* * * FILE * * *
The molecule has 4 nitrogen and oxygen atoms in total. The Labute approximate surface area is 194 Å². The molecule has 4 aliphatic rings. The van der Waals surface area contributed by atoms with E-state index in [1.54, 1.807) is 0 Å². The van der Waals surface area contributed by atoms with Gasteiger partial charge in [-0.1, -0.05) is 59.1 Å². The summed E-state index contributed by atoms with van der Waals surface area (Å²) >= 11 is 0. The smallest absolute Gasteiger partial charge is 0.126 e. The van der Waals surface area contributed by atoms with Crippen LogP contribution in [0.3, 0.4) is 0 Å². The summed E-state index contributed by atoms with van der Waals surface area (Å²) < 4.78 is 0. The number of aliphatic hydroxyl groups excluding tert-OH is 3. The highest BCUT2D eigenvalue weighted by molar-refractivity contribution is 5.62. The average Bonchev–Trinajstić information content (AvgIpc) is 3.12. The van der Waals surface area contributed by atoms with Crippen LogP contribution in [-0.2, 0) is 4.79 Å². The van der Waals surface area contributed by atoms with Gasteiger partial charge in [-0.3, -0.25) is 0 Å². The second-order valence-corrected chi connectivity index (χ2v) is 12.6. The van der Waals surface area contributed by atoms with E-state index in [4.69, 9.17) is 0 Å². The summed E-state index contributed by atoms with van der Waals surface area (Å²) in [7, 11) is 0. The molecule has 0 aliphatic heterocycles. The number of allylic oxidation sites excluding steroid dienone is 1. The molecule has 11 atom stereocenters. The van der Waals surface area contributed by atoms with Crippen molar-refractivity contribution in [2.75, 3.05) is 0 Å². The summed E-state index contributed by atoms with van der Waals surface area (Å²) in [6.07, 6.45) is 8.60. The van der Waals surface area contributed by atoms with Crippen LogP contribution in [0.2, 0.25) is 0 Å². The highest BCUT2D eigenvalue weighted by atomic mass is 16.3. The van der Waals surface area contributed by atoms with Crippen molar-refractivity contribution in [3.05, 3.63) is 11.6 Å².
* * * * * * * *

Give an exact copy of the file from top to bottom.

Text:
The molecule has 4 nitrogen and oxygen atoms in total. The Labute approximate surface area is 194 Å². The molecule has 4 aliphatic rings. The van der Waals surface area contributed by atoms with E-state index in [1.54, 1.807) is 0 Å². The van der Waals surface area contributed by atoms with Gasteiger partial charge in [-0.1, -0.05) is 59.1 Å². The summed E-state index contributed by atoms with van der Waals surface area (Å²) >= 11 is 0. The smallest absolute Gasteiger partial charge is 0.126 e. The van der Waals surface area contributed by atoms with Crippen LogP contribution in [0.3, 0.4) is 0 Å². The summed E-state index contributed by atoms with van der Waals surface area (Å²) < 4.78 is 0. The number of aliphatic hydroxyl groups excluding tert-OH is 3. The highest BCUT2D eigenvalue weighted by molar-refractivity contribution is 5.62. The average Bonchev–Trinajstić information content (AvgIpc) is 3.12. The van der Waals surface area contributed by atoms with Crippen LogP contribution in [-0.2, 0) is 4.79 Å². The van der Waals surface area contributed by atoms with Gasteiger partial charge in [-0.3, -0.25) is 0 Å². The second-order valence-corrected chi connectivity index (χ2v) is 12.6. The van der Waals surface area contributed by atoms with E-state index in [4.69, 9.17) is 0 Å². The summed E-state index contributed by atoms with van der Waals surface area (Å²) in [7, 11) is 0. The molecule has 0 aliphatic heterocycles. The number of allylic oxidation sites excluding steroid dienone is 1. The molecule has 11 atom stereocenters. The van der Waals surface area contributed by atoms with Crippen molar-refractivity contribution in [2.75, 3.05) is 0 Å². The summed E-state index contributed by atoms with van der Waals surface area (Å²) in [6.07, 6.45) is 8.60. The van der Waals surface area contributed by atoms with Crippen LogP contribution in [0.2, 0.25) is 0 Å². The highest BCUT2D eigenvalue weighted by atomic mass is 16.3. The van der Waals surface area contributed by atoms with Crippen molar-refractivity contribution in [3.05, 3.63) is 11.6 Å².